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Learning drums is an amazingly fun challenge, and if you have a good ear and learn the basics you can start a snowball effect and learn many songs!

If you learn the ability to pick out drum parts from the actual recording not only can you learn way more songs, your drumming will be way more accurate because you aren’t relying on having someone else teach you the part.

This methodology of learning by ear is called ear training. Ear training is probably one of the most essential tools that a musician can learn, regardless of their instrument.

It is the tool that allows you to learn beats and fills just by listening to them.

Let’s go through some essential steps to learn how to play by ear.

Learn the song structure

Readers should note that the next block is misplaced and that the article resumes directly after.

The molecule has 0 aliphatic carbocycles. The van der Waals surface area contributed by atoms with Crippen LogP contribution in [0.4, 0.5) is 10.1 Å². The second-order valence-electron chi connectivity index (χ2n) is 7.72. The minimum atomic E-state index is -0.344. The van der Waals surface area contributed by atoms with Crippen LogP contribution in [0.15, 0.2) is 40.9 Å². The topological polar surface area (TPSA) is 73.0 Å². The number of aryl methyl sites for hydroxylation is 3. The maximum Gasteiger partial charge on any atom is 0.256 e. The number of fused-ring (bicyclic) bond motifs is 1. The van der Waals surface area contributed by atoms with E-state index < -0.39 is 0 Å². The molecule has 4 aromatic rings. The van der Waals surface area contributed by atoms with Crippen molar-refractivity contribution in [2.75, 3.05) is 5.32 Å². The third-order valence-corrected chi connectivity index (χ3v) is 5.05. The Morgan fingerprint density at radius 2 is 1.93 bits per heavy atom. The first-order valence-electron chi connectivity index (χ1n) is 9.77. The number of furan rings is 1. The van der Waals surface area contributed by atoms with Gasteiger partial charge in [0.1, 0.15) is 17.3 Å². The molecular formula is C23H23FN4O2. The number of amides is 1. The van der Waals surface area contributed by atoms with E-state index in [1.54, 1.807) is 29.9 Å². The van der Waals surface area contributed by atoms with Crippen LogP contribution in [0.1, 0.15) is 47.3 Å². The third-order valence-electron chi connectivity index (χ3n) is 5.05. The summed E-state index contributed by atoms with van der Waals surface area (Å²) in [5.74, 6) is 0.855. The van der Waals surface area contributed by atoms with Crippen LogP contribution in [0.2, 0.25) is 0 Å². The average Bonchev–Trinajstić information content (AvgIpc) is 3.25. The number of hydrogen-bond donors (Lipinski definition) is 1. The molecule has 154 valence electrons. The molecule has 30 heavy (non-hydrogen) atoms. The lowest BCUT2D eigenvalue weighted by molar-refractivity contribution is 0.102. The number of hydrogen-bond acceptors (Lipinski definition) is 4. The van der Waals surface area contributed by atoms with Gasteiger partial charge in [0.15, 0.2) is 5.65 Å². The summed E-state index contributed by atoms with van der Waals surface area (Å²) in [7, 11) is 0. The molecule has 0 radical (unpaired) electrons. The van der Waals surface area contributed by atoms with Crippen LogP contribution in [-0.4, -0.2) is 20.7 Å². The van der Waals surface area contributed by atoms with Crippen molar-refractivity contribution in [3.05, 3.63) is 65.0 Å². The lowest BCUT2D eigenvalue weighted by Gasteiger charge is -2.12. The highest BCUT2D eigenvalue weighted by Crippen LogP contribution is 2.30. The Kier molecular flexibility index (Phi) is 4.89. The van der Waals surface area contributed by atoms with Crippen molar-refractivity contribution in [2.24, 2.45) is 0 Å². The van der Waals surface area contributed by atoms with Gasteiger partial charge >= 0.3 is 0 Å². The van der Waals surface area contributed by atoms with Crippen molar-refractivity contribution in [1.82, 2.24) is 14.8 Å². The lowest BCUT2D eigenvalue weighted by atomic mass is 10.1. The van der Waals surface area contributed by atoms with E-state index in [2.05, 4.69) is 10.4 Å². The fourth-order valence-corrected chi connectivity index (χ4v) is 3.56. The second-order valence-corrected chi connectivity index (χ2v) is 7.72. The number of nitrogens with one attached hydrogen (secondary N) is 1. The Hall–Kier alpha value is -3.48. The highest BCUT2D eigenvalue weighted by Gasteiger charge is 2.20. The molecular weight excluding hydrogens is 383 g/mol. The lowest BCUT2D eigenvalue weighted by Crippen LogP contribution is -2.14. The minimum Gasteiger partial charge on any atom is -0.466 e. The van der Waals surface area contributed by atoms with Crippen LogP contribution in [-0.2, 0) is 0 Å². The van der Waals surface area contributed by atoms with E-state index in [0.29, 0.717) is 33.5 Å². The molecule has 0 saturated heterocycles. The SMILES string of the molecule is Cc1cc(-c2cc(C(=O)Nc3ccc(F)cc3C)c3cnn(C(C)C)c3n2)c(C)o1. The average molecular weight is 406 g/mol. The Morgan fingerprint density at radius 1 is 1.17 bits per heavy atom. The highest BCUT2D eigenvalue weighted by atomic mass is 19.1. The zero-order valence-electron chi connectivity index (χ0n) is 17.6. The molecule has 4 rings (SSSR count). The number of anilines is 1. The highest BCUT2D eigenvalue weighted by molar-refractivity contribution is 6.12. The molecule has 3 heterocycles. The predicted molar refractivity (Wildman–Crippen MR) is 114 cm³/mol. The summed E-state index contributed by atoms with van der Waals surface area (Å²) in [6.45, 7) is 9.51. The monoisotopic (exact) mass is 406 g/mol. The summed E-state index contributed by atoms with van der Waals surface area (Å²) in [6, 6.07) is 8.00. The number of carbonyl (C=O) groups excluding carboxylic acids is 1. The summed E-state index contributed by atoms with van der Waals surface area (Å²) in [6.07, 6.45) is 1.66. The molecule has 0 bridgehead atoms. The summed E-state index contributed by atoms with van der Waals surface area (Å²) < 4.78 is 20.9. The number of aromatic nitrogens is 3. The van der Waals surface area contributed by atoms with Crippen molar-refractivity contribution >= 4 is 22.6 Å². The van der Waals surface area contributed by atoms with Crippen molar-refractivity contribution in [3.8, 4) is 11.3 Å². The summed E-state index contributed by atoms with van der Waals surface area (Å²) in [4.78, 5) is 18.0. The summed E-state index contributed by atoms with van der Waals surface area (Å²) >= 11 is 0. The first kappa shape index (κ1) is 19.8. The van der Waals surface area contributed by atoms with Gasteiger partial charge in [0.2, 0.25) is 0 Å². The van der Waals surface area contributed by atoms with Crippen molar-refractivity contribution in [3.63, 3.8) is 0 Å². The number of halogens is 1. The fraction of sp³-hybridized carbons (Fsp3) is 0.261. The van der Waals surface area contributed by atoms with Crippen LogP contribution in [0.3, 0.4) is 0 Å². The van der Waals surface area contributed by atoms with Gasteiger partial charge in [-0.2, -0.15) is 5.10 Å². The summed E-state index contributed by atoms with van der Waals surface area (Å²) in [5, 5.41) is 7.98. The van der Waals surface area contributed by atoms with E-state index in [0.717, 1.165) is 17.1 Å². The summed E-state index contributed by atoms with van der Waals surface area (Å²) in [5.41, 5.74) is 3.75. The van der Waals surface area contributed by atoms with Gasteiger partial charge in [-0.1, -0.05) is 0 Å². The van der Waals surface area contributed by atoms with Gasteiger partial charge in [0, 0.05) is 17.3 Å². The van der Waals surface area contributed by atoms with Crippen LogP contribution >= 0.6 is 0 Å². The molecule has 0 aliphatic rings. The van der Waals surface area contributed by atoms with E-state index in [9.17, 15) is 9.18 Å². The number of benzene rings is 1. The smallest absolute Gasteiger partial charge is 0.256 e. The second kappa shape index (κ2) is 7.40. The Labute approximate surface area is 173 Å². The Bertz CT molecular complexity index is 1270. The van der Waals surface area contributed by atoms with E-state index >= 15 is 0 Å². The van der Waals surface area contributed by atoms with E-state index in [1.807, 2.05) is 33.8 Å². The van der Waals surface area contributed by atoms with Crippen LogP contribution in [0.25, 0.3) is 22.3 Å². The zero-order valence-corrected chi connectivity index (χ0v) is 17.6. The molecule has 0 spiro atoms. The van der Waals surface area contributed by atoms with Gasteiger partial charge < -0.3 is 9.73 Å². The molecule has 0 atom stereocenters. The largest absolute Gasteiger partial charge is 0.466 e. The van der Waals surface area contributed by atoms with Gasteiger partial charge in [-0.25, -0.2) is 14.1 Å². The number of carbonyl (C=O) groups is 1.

Try and comprehend what part of the tune you’re listening to. Each song can be divided into sections in order to make it easier to comprehend when playing it back.

Are you listening to an intro? A verse? Chorus? Bridge? Pre-chorus? Outro? Breakdown? Solo?

You may have heard of these terms or maybe a few of them escape you. Let’s break a couple of the terms down.

A chorus is probably the most memorable part of the song. There is usually a build-up to the chorus.

The verse is the part of the song where the lyrics are more influential. It is usually the storytelling part of the song since usually in each verse the lyrics are different.

Let’s take a simple song like In My Life by the Beatles.

If I wanted to learn this structure by ear I would listen to the song and take notes. Here are my notes so you can compare to yours.

In My Life – song structure

  • Guitar intro – No drums
  • Verse – Drums enter. The drum pattern repeats until the chorus.
  • Chorus – 4 bar drum pattern. 2 bars of a bell pattern and then 2 bars of a beat.